Health Minister Ron Liepert and the province’s Out-of-Country Health Services Appeal Panel failed to meet a July 10 deadline to respond to problems identified by Alberta Ombudsman Gord Button.
In May, Button released his report Prescriptions for Fairness with 53 recommendations to improve the quality and fairness of decisions, and redress four applicants — including two families from Red Deer — who were treated unfairly in the past.
“I’m concerned that neither the minister of health and wellness or the appeal panel responded within the 45 days I recommended in the report,” Button said on Tuesday.
“I will be following up and ensuring they respond as soon as possible. There’s a lot of people waiting.”
Button said he hasn’t received anything from Liepert. He wrote Liepert a letter on Monday asking for an update as soon as possible.
On Monday, he received a letter from the appeal panel’s legal counsel acknowledging they had not met the deadline, but will be meeting on July 29 to consider his recommendations.
One of the recommendations was that the appeal panel re-hear four cases, including that of a Red Deer mother who took her twin toddlers to Chicago for help with their severe sleeping disorder in 2005 and a Red Deer woman who had lung cancer surgery at the Mayo Clinic in Minnesota in 2003.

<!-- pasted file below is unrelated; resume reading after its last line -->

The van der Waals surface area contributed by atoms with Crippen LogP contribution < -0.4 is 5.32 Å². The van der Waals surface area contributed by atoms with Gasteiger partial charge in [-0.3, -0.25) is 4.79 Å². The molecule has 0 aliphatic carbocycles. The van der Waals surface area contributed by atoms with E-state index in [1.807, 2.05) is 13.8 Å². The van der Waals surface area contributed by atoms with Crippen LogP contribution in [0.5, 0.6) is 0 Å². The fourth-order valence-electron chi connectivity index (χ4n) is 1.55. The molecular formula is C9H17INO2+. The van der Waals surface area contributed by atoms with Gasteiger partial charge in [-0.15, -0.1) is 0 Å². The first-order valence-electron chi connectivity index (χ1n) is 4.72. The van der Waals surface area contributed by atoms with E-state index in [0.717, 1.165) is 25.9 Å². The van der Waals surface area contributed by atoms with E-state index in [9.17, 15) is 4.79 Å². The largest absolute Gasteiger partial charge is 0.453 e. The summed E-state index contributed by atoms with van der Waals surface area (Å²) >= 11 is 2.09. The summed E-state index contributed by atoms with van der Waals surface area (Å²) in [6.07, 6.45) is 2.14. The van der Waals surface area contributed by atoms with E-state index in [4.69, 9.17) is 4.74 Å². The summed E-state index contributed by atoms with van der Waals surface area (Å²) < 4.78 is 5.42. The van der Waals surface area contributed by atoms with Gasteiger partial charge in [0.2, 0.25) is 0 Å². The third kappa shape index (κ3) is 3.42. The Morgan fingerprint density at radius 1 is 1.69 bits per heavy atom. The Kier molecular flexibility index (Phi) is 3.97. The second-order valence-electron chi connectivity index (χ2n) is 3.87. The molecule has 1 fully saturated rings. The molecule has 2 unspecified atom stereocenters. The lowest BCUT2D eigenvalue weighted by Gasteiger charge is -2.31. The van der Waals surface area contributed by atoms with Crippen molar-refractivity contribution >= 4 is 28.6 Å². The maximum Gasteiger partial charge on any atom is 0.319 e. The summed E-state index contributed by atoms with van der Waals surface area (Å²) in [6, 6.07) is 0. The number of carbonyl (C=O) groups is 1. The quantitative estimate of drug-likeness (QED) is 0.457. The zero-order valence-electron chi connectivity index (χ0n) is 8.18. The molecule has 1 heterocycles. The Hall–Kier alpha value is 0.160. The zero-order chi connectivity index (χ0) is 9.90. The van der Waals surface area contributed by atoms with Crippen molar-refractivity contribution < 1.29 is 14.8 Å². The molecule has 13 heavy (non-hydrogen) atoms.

Button’s report is based on an investigation announced in December after applicants were denied funding by the Out-of-Country Health Services committee or panel without a clear explanation as to what evidence was considered and what criteria were used.
In many cases, the committee and panel determined services were available within Canada, but did not explain how they reached that conclusion, including what is considered a reasonable wait time for health services in question.
Button said he anticipates responses from the minister and panel “in the not too distant future.”
If they don’t respond in a reasonable time, he will consider other options like tabling a report in the Alberta legislature.
Button is also working with Alberta Health Services as it develops a provincewide resolution process for patients with health care concerns now that nine health regions have been dissolved.
“It should have been in place April 1. I’ve had a series of meetings with the team leading that transition,” Button said.
The ombudsman can hear patient complaints after a decision has been rendered from a complaint resolution officer and patients still feel they’ve been unfairly treated.